Covid-19: A week of life-and-death decisions

by | Covid and Children

It is up to ordinary South African citizens to make the lockdown work. What we do now, and next, will determine just how bad Covid-19 will be.

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By 23 March 333,000 coronavirus cases had been confirmed across the globe and the World Health Organisation (WHO) noted that it took more than three months to reach 100,000 cases but only a further 12 days to log the next 100,000.

This is the WHO statistic South Africans should take most seriously.  It mirrors a simulation designed to explain exponential growth which was extensively shared after the first presidential announcement: “If a lily pad reproduces once a day, one becomes two, then two becomes four on the second day. If it takes 48 days to cover the pond, you’ll barely notice they are there until 40 days.  But, the pond will be half full at 47 days, and completely full on day 48.  Many countries are heading towards that exponential curve unless they get infection rates under control.

Statistics from countries around the world show how exponential growth occurs.  In Iran, infections rose from 4,747 in the fourth week of infection to 12,729 in week five. In Italy, there were 1,036 infections in week three, 6,362 in week four and a massive 21,157 in week five. Infections now exceed 53,000.  And, in Spain, the number went from 674 in week three to a horrifying 6,043 in week four. By 23 March, there were 402 cases in South Africa, with 128 new cases being confirmed in one day.

The only thing that can prevent South African infections from growing as exponentially as they have in other countries is social distancing (or more appropriately in a time when social contact doesn’t have to be physical, physical distancing). Physical distancing was the aim behind the National State of Disaster and what motivated the extreme measures of closing schools and ECD centresparks, swimming pools and public spaces, limiting gatherings to less than 100 (with a register required for any group gatherings, including religious gatherings, weddings and funerals), tightly controlling hours when alcohol can be sold and consumed, limiting travel, closing ports and multiple warnings about the need for South Africans to avoid all unnecessary gatherings, travel and social contact.  

And many took the call seriously.  Churches and other religious groups closed their communal meetings, moving them into virtual spaces, parliament rose, and families cancelled weddings and social events, putting themselves into self-isolation, only emerging to buy food and other essentials.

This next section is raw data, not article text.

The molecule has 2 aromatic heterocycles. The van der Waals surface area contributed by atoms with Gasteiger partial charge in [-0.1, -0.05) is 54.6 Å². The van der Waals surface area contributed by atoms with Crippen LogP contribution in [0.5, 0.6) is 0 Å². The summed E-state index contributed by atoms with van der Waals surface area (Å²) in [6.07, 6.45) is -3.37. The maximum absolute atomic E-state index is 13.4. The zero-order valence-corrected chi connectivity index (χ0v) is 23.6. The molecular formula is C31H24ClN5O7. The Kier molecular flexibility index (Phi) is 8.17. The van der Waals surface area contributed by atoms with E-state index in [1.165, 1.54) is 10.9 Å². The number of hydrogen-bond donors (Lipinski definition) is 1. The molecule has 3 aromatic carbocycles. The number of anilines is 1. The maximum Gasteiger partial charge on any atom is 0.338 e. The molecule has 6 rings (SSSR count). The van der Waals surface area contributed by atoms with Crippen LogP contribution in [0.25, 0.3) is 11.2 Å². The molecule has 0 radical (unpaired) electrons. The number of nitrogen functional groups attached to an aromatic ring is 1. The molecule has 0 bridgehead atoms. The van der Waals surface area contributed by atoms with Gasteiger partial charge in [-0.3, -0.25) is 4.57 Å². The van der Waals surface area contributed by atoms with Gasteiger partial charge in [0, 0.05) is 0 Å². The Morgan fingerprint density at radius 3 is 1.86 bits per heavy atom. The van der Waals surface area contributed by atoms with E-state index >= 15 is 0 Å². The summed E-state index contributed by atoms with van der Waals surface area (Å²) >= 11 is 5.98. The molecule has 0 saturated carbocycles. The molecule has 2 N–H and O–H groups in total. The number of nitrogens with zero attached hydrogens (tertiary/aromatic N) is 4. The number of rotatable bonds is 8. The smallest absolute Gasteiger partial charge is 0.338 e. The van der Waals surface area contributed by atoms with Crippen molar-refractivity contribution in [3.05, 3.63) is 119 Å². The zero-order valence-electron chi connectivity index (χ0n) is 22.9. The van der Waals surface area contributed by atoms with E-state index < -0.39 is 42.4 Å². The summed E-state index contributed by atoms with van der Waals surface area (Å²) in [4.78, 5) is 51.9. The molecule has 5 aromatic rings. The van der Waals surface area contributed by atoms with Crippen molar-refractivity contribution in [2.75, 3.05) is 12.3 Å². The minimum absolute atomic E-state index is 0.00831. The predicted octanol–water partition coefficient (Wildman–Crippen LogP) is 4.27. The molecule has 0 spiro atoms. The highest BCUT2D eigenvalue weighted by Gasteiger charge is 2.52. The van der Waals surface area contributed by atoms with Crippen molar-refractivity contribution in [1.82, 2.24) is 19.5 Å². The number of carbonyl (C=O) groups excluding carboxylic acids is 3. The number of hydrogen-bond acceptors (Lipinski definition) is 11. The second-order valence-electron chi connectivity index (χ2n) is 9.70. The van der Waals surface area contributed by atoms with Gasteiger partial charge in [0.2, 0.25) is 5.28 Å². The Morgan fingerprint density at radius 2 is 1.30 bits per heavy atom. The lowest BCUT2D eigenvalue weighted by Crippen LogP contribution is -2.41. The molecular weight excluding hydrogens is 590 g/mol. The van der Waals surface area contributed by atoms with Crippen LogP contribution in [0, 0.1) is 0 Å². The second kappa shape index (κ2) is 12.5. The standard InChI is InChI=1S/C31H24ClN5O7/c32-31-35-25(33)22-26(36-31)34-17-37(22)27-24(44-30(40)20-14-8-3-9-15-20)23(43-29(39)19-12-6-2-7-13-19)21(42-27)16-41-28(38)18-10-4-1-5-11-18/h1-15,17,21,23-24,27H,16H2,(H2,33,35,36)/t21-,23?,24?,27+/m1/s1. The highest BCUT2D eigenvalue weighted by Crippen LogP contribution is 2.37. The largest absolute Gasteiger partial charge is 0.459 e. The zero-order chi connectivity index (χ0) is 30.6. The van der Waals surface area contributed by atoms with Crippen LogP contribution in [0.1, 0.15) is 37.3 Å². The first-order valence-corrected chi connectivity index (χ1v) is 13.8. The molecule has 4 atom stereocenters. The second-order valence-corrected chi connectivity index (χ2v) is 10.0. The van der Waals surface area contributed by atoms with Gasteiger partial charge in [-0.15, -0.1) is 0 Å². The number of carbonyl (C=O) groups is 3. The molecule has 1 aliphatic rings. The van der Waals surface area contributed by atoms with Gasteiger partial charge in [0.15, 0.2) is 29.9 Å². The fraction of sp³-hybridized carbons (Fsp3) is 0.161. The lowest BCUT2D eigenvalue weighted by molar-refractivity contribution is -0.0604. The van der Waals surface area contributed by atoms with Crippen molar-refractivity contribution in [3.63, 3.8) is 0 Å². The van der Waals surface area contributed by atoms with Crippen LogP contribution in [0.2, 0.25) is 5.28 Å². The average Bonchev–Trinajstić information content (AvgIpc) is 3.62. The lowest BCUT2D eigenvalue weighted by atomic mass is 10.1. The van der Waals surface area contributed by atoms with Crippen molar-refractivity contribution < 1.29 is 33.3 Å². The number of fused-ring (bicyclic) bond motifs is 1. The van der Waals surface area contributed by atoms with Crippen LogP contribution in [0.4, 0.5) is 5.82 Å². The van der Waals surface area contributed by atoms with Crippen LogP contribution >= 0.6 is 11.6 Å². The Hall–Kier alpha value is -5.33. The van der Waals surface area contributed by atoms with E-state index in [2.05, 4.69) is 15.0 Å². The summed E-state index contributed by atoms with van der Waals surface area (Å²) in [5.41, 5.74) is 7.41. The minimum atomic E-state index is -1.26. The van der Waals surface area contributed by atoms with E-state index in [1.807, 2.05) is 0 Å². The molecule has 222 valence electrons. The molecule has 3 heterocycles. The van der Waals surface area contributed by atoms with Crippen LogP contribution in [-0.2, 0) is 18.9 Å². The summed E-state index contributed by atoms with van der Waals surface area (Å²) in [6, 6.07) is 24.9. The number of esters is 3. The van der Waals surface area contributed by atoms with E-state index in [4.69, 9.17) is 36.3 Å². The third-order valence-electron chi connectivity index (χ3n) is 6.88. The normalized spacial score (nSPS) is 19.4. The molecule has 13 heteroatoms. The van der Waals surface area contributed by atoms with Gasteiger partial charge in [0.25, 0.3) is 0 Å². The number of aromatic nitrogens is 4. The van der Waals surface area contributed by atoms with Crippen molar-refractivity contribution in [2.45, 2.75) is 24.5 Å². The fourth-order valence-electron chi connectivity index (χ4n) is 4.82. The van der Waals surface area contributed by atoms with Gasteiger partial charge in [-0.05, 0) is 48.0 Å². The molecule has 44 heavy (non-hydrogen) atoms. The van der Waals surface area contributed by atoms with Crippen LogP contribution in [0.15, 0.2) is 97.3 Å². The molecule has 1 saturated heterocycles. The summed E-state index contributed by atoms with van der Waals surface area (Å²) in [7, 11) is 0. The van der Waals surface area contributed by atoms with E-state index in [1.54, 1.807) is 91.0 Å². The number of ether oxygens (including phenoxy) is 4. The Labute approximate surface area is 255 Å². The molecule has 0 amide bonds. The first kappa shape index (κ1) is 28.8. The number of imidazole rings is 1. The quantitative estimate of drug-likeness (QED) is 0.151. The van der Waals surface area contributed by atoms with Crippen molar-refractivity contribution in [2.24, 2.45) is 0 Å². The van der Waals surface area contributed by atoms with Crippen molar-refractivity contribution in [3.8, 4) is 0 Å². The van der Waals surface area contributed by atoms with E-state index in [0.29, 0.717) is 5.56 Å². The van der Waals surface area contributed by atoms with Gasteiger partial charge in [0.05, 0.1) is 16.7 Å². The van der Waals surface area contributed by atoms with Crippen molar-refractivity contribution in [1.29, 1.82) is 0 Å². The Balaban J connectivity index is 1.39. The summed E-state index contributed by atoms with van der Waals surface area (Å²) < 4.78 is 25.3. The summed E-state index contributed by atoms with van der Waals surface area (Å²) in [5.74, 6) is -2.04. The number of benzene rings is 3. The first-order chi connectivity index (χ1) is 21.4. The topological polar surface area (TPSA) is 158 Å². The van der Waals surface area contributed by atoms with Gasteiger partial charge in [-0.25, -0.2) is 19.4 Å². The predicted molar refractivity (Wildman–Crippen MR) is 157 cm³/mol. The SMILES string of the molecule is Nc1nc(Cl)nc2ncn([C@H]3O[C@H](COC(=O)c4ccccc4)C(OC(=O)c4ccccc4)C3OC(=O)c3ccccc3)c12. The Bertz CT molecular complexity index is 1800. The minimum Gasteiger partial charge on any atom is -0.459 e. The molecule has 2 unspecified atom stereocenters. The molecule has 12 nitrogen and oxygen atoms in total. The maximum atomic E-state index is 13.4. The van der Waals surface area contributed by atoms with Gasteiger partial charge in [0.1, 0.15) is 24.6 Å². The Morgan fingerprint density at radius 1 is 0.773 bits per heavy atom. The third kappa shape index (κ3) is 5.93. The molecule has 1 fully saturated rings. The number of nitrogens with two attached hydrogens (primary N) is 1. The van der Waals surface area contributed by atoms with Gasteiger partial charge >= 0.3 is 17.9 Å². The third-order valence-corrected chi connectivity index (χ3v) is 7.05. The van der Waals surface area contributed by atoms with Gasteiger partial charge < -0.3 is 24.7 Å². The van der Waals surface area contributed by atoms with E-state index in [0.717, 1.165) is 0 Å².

Yet, for many others, not much changed.  Two of the biggest gyms refused to close and social media was full of stories of people assembling en-masse at theme parks, beaches, malls, restaurants and pubs. Many companies ignored the prohibitions on gatherings of more than 100, or applied the letter of the law, keeping them to “98”, but not acknowledging the reasons for the restrictions. On 20 March, when 52 new infections were announced, I was cold-called by an organisation that I’d love to name and shame but won’t, offering me a funeral policy.

 There’s something unspeakably awful about a company exploiting people’s fear of the virus to sell funeral policies (a strategy also being used by some burial societies). But, worse still, the agent was quite obviously calling from a crowded call centre.  It made the marketing strategy even more self-serving and short-sighted.  

In contrast to the seemingly laissez-faire approach of some businesses and individuals (an approach which at its zenith led a family who tested positive for the virus refusing to be quarantined, forcing the Department of Health (DOH) to get a High Court order to keep them from spreading the disease, and four people in KwaZulu Natal who have tested positive for the disease trying to use legal means to stop the DOH from keeping them quarantined), others are experiencing what is being described as a pre-traumatic stress disorder.  

Writing for the Washington Post, physician Dr Alison Block explains pre-traumatic stress as follows:

“Trauma is defined as a deeply disturbing experience. With post-traumatic stress disorder (PTSD), after suffering a trauma, a person experiences intrusive negative thoughts and psychological distress. Doctors and nurses see news from our colleagues in China, South Korea and Italy, letting us know in no uncertain terms what is coming. The result is that we are all feeling the psychological ramifications of the trauma. We just haven’t experienced the trauma yet.”

Though there is far less research around pre-traumatic stress disorder than PTSD, it seems that it has similar symptoms, including grief, sadness, worry, disturbing intrusive thoughts, sleep troubles and nightmares — and that it is exacerbated by a feeling of powerlessness.

Social media posts by South African healthcare professionals, critical care workers and teachers show a terrible sense of foreboding. One teacher described it as the same feeling as when you lose someone you love; the exhaustion that comes from having cried all day.

Block paints a bleak picture for the US: “The battle we’re waiting for is already being waged somewhere else, we’re expecting systems overwhelmed with sick patients who will line the hallways of our emergency rooms and hospital wards. We know doctors and nurses will get sick and have to self-quarantine for 14 days, leaving the healthcare workforce decimated. Physicians unknowingly exposed to the coronavirus will spread the disease to our most vulnerable populations. We’ll run out of beds and ventilators in intensive care units and we’ll have to make harrowing, traumatic decisions about who lives and who dies, based on nothing more than utilitarian guesses about remaining ‘life years’.”

Block acknowledges that the only thing that can slow down exponential growth is social distancing, but her perception is that, in the US, it’s woefully inadequate.

As a friend and psychologist acknowledged, we are all in different places regarding our understanding of the impact of the virus, how it is spread and our responsibility for limiting it. But, it is also worth stating that, if we want to stop the growth of the disease becoming exponential in South Africa, we all have to “get there quicker”.